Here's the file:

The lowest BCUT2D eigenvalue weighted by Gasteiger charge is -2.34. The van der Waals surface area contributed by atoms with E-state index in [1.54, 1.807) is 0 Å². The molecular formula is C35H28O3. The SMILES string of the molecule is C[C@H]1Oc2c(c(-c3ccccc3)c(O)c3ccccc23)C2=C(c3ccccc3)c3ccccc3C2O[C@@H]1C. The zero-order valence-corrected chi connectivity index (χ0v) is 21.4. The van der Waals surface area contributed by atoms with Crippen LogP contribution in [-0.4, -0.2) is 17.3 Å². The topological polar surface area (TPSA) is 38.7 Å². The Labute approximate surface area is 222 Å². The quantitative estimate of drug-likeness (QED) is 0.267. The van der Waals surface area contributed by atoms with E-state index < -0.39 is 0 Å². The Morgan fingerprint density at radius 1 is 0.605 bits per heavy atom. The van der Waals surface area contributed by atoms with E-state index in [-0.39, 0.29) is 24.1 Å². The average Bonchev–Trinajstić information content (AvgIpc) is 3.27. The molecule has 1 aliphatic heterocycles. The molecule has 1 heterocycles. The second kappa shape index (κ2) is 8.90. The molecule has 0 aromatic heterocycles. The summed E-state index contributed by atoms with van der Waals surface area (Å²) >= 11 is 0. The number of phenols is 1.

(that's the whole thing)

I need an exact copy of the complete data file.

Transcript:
The lowest BCUT2D eigenvalue weighted by Gasteiger charge is -2.34. The van der Waals surface area contributed by atoms with E-state index in [1.54, 1.807) is 0 Å². The molecular formula is C35H28O3. The SMILES string of the molecule is C[C@H]1Oc2c(c(-c3ccccc3)c(O)c3ccccc23)C2=C(c3ccccc3)c3ccccc3C2O[C@@H]1C. The zero-order valence-corrected chi connectivity index (χ0v) is 21.4. The van der Waals surface area contributed by atoms with Crippen LogP contribution in [-0.4, -0.2) is 17.3 Å². The topological polar surface area (TPSA) is 38.7 Å². The Labute approximate surface area is 222 Å². The quantitative estimate of drug-likeness (QED) is 0.267. The van der Waals surface area contributed by atoms with E-state index < -0.39 is 0 Å². The Morgan fingerprint density at radius 1 is 0.605 bits per heavy atom. The van der Waals surface area contributed by atoms with E-state index in [-0.39, 0.29) is 24.1 Å². The average Bonchev–Trinajstić information content (AvgIpc) is 3.27. The molecule has 1 aliphatic heterocycles. The molecule has 1 heterocycles. The second kappa shape index (κ2) is 8.90. The molecule has 0 aromatic heterocycles. The summed E-state index contributed by atoms with van der Waals surface area (Å²) >= 11 is 0. The number of phenols is 1.